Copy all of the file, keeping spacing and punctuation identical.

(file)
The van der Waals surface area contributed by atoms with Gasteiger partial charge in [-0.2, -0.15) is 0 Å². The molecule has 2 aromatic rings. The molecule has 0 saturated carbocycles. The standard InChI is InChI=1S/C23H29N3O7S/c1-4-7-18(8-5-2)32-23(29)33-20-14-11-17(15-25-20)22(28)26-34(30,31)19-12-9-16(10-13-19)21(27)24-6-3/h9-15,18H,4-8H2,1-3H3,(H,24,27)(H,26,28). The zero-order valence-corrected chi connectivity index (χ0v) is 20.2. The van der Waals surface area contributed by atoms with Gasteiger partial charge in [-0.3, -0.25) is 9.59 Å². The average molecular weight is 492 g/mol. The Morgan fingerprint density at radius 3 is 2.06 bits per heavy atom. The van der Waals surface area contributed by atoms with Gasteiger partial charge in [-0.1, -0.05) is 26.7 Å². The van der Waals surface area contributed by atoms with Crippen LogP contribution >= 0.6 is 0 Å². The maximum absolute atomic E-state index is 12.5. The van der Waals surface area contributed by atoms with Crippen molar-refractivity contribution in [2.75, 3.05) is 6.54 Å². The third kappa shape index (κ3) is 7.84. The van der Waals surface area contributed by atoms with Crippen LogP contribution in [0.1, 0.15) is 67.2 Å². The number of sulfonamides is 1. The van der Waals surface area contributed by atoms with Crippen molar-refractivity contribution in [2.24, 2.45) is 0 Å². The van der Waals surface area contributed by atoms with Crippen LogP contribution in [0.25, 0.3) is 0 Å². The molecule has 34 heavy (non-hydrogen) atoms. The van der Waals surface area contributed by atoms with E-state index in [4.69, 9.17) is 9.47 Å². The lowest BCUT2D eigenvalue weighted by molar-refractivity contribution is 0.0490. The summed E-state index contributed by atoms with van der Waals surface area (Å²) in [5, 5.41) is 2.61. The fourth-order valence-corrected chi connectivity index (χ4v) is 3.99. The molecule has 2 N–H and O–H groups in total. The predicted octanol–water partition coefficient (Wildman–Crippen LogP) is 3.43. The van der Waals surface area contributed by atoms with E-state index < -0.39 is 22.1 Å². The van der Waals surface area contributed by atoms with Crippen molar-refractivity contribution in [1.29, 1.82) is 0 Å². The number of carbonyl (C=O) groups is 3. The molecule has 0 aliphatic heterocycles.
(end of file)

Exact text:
The van der Waals surface area contributed by atoms with Gasteiger partial charge in [-0.2, -0.15) is 0 Å². The molecule has 2 aromatic rings. The molecule has 0 saturated carbocycles. The standard InChI is InChI=1S/C23H29N3O7S/c1-4-7-18(8-5-2)32-23(29)33-20-14-11-17(15-25-20)22(28)26-34(30,31)19-12-9-16(10-13-19)21(27)24-6-3/h9-15,18H,4-8H2,1-3H3,(H,24,27)(H,26,28). The zero-order valence-corrected chi connectivity index (χ0v) is 20.2. The van der Waals surface area contributed by atoms with Gasteiger partial charge in [-0.3, -0.25) is 9.59 Å². The average molecular weight is 492 g/mol. The Morgan fingerprint density at radius 3 is 2.06 bits per heavy atom. The van der Waals surface area contributed by atoms with Gasteiger partial charge in [-0.1, -0.05) is 26.7 Å². The van der Waals surface area contributed by atoms with Crippen LogP contribution >= 0.6 is 0 Å². The maximum absolute atomic E-state index is 12.5. The van der Waals surface area contributed by atoms with Crippen molar-refractivity contribution in [2.75, 3.05) is 6.54 Å². The third kappa shape index (κ3) is 7.84. The van der Waals surface area contributed by atoms with Crippen LogP contribution in [0.1, 0.15) is 67.2 Å². The number of sulfonamides is 1. The van der Waals surface area contributed by atoms with Crippen molar-refractivity contribution in [2.24, 2.45) is 0 Å². The van der Waals surface area contributed by atoms with Crippen LogP contribution in [0.25, 0.3) is 0 Å². The molecule has 34 heavy (non-hydrogen) atoms. The van der Waals surface area contributed by atoms with E-state index in [4.69, 9.17) is 9.47 Å². The lowest BCUT2D eigenvalue weighted by molar-refractivity contribution is 0.0490. The summed E-state index contributed by atoms with van der Waals surface area (Å²) in [5, 5.41) is 2.61. The fourth-order valence-corrected chi connectivity index (χ4v) is 3.99. The molecule has 2 N–H and O–H groups in total. The predicted octanol–water partition coefficient (Wildman–Crippen LogP) is 3.43. The van der Waals surface area contributed by atoms with E-state index < -0.39 is 22.1 Å². The van der Waals surface area contributed by atoms with Crippen molar-refractivity contribution in [1.29, 1.82) is 0 Å². The number of carbonyl (C=O) groups is 3. The molecule has 0 aliphatic heterocycles.